There are subtitles in English for the Hearing Impaired which give a good account of on screen action.

Video Ratings Summary
Sharpness
Shadow Detail
Colour
Grain/Pixelization
Film-To-Video Artefacts
Film Artefacts
Overall

Audio

††

Whirlpool has a Dolby digital 2.0 mono transfer running at 224Kb/s.

The soundtrack is appropriate for the film and it does not lack for a surround track. There are a few pops and crackles throughout however the persistent hiss that ran through Fallen Angel is not present on this DVD.

The actors appear to be in audio sync.

Audio Ratings Summary
Dialogue
Audio Sync
Clicks/Pops/Dropouts
Surround Channel Use
Subwoofer
Overall

Extras

The DVD contains only two extras:

Theatrical Trailer

Another trailer full of spinning headlines and very dramatic voice-over. Worth a watch.

Commentary Track : Dr Adrian Martin Senior Research Fello, Film and Television Studies Monash University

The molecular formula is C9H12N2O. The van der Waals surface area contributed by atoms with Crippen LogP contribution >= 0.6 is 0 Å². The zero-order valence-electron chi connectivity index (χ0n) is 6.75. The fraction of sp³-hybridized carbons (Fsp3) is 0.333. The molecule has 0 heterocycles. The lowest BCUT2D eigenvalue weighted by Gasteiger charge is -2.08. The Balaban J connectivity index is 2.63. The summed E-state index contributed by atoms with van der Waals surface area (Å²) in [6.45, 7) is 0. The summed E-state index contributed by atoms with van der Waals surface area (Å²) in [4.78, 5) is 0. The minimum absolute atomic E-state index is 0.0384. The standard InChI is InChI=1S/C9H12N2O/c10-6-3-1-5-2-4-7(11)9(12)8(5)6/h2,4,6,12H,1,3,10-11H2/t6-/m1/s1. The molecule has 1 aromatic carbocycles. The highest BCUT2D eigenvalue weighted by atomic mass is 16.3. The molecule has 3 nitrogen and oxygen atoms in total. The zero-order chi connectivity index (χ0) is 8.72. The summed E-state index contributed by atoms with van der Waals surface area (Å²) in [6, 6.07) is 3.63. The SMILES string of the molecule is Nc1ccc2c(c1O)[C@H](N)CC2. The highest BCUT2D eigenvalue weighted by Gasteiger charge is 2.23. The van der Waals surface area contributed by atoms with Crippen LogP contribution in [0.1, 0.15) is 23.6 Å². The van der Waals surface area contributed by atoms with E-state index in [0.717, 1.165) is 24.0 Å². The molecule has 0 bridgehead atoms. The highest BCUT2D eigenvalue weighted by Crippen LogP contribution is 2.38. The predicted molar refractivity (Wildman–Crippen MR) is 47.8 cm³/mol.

My greatest fear in listening to this commentary was that Dr Martin would simply replicate the commentary track on Fallen Angel. Fortunately, these fears were unrealised. This track puts the fear and wonderment of hypnosis and "pop psychology" in context and the "female Gothic cycle" of films from the 40's.

R4 vs R1

NOTE: To view non-R4 releases, your equipment needs to be multi-zone compatible and usually also NTSC compatible.

††† The DVD is available in other Regions. These are (including meaningful extras):
R1 America - Commentaries:Audio commentary by film critic Richard Schickel Extras:Theatrical Trailer

R2 France Extras:Introduction by Patrick Brion (3:26) Photo gallery

R2 United Kingdom Extras:Biographies: - Otto Preminger - Ben Hecht

The condition of the Region 1 version has been positively reviewed. FAns of the movie may well wish to investigate it further.

Summary

Whirlpool is a well scripted, exciting thriller that zooms along for its 90 minutes.

The picture quality could be better and the sound is as good as one might expect.

The commentary track is interesting and informative.

Ratings (out of 5)

Video
Audio
Extras
Plot
Overall

© Trevor Darge (read my bio)
Thursday, May 14, 2009
Review Equipment
DVDPioneer BDP-LX70A Blu-ray Player, using HDMI output
DisplayPioneer PDP-5000EX. This display device has not been calibrated. This display device is 16x9 capable. This display device has a maximum native resolution of 1080p.
Audio DecoderBuilt in to amplifier/receiver. Calibrated with Ultimate DVD Platinum.
AmplificationOnkyo TX-SR605
SpeakersJBL 5.1 Surround and Subwoofer

Other Reviews NONE
Comments (Add)
R2 France version - REPLY POSTED